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1968: The revolution that will not die

How conservatives won the counter-revolution after 1968—and how they might lose.

Credit: Pixabay/Geralt. CCO 1.0.

This year’s fiftieth-anniversary media celebration of 1968’s ‘year from hell’ feels a lot like opening a high school yearbook to reminisce about old friends. HBO’s fresh take on Martin Luther King Jr's last years and Netflix’s Bobby Kennedy bio-pic reconnect us to our ‘class presidents.’ And who can forget the colorful gallery of ‘classmates’ in CNN’s 1968: The Year that Changed America, from Abbie Hoffman and Daniel Cohn-Bendit to Alexander Dubcek and Richard Nixon?

But so what? Why not lock up 1968 in a time capsule and forget about it? The answer is simple: because it was a hugely-significant event that even now refuses to leave us alone.

Immanual Wallerstein, faculty representative that year for radical students at Columbia University, insists that 1968 was a “world revolution,” comparing it to Europe’s numerous 1848 national revolutions, many of which backfired, but all of which together redefined radical and reactionary politics for a century. Likewise, 1968 will play out well beyond 2018, but not only in a positive sense: it was that year’s reactionary counter-revolution that undid the promise of radical freedom and equality and continues to do so today.

What did the Sixties’ “years of hope, days of rage” actually reveal? In a nutshell: a cultural transformation that marked the beginning of the end of white, liberal, male-dominated America as we had known it. The Sixties broke the cultural authority of liberal democratic-capitalism and the West’s grand narrative of ‘progress.’ A wide public came to agree with King’s demand for “a revolution of values” to challenge the “giant triplets of racism, extreme materialism and militarism,” to which feminists added emancipation from patriarchy.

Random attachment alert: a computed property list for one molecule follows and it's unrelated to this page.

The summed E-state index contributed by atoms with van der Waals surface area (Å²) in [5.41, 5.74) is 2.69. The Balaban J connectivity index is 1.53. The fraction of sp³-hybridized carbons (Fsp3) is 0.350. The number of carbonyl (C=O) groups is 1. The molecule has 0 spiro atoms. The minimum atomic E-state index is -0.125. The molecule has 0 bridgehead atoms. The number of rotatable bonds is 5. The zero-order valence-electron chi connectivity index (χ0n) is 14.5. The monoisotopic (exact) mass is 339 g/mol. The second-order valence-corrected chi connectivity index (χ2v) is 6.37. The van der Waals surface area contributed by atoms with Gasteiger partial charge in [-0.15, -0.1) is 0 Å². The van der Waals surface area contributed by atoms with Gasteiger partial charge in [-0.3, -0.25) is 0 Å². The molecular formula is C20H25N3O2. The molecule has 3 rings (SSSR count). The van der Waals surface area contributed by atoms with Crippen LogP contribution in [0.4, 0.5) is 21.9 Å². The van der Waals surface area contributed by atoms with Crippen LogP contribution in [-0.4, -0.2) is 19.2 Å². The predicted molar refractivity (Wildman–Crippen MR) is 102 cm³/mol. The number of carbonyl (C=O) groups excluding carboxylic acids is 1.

We lost trust in our institutions, especially political institutions, thus commencing their 50-year slide into a crisis of legitimacy. Bourgeois mores and ‘high culture’ gave way to the sexual and pop revolutions; Enlightenment rationality to new forms of consciousness; the hegemony of homogeneous white culture to diversity; and excessive economic growth to protecting the planet. The personal became political, while identity and identity rights replaced national citizenship as the foundation of political solidarity.

All these gains—and they are substantial when compared to the pre-1960s world—continue to define the left’s thinking and political culture. Disastrously, however, the’68ers never put in place a coherent political economy to institutionalize these gains; nor did they manage to assert enough cultural authority to define the new world on their own terms. Instead, that initiative was picked up by racial and economic reactionaries. 

The conservative counter-revolution began in 1968 with Richard Nixon’s race-baiting, ‘law and order,’ “southern strategy” and the shift of the anti-civil rights vote to the Republican Party. This story of  white backlash in the aftermath of the Civil Rights era is well-known—‘white flight,’ continued housing discrimination, private ‘segregation’ schools, violence over mandated school bussing, resistance to affirmative action, and vicious ‘law and order’ policies that targeted African-Americans.

But there is another side to this coin: the furious counter-revolution of business elites to protect their ‘freedom’ from the insurgent democratic and ‘socialist’ masses. ‘Panicked’ might be a better word in light of their perception of a concerted left-wing attack on capitalism. Just as the radical student New Left organized around the 1962 Port Huron Statement, radical capitalism’s call-to-arms grew from the 1971 Powell Memorandum, and the movement it set off continues to drive the counter-revolutionary narrative 50 years later.

The first part of this story has been well-told by economic historian Quinn Slobodian in terms of the acceleration of global neoliberal capitalism from the early 1970s. Neoliberals set two revolutionary goals to protect capitalists from insurgent radicals.

First, to re-organize capitalism on a universal, transnational scale and thus place global markets out of reach of the influence of national governments, making markets less subject to national-scale popular democratic demands and freeing corporations to exploit labor and the environment at will.

Second, to apply global economics in a “race to the bottom” competition between nations, creating ‘austerity societies’ of disempowered consumers at the expense of social groups and their ‘market-distorting’ demands.  The formation of the World Trade Organization in 1995 capped-off this revolutionary process of transferring economic power from nations—which ostensibly could be controlled democratically—to the much-less accountable global level.

The second part of the counter-revolution’s story is unique to the United States. Historian Nancy MacLean and journalist Jane Mayer have at long last given it a systematic, critical narrative. Copying from the Sixties’ New Left revolutionary style and even adopting Lenin’s plan for secret, revolutionary cadres, radical libertarians created their own revolutionary movement for economic ‘freedom’—a capitalist ‘declaration of independence at the expense of popular democratic government.